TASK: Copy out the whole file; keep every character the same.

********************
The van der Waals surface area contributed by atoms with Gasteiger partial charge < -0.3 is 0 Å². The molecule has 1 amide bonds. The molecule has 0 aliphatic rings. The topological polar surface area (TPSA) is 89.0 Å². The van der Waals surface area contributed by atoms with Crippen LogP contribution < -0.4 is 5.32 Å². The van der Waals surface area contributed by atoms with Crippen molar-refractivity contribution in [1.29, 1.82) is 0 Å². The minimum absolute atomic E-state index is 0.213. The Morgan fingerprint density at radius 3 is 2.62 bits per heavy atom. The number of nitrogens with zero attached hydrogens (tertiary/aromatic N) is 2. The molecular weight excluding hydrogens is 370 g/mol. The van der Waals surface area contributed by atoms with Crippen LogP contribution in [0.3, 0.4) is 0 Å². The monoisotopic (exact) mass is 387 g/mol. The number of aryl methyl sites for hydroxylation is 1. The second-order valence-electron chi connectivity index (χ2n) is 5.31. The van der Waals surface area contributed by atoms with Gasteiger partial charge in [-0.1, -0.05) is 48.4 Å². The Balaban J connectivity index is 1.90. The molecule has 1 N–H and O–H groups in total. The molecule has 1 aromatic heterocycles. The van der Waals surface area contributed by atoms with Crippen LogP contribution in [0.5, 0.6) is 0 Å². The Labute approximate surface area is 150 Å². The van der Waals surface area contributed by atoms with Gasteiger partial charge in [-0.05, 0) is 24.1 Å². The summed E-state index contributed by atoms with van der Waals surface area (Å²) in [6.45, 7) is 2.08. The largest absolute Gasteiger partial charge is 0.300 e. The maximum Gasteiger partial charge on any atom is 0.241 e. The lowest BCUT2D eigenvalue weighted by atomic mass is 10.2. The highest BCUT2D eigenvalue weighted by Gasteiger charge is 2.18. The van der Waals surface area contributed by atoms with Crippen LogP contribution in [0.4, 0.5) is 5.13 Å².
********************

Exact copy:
The van der Waals surface area contributed by atoms with Gasteiger partial charge < -0.3 is 0 Å². The molecule has 1 amide bonds. The molecule has 0 aliphatic rings. The topological polar surface area (TPSA) is 89.0 Å². The van der Waals surface area contributed by atoms with Crippen LogP contribution < -0.4 is 5.32 Å². The van der Waals surface area contributed by atoms with Crippen molar-refractivity contribution in [1.29, 1.82) is 0 Å². The minimum absolute atomic E-state index is 0.213. The Morgan fingerprint density at radius 3 is 2.62 bits per heavy atom. The number of nitrogens with zero attached hydrogens (tertiary/aromatic N) is 2. The molecular weight excluding hydrogens is 370 g/mol. The van der Waals surface area contributed by atoms with Crippen LogP contribution in [0.3, 0.4) is 0 Å². The monoisotopic (exact) mass is 387 g/mol. The number of aryl methyl sites for hydroxylation is 1. The second-order valence-electron chi connectivity index (χ2n) is 5.31. The van der Waals surface area contributed by atoms with Gasteiger partial charge in [-0.1, -0.05) is 48.4 Å². The Balaban J connectivity index is 1.90. The molecule has 1 N–H and O–H groups in total. The molecule has 1 aromatic heterocycles. The van der Waals surface area contributed by atoms with Crippen LogP contribution in [0.5, 0.6) is 0 Å². The Labute approximate surface area is 150 Å². The van der Waals surface area contributed by atoms with Gasteiger partial charge in [-0.05, 0) is 24.1 Å². The summed E-state index contributed by atoms with van der Waals surface area (Å²) in [6.45, 7) is 2.08. The largest absolute Gasteiger partial charge is 0.300 e. The maximum Gasteiger partial charge on any atom is 0.241 e. The lowest BCUT2D eigenvalue weighted by atomic mass is 10.2. The highest BCUT2D eigenvalue weighted by Gasteiger charge is 2.18. The van der Waals surface area contributed by atoms with Crippen LogP contribution in [0.4, 0.5) is 5.13 Å².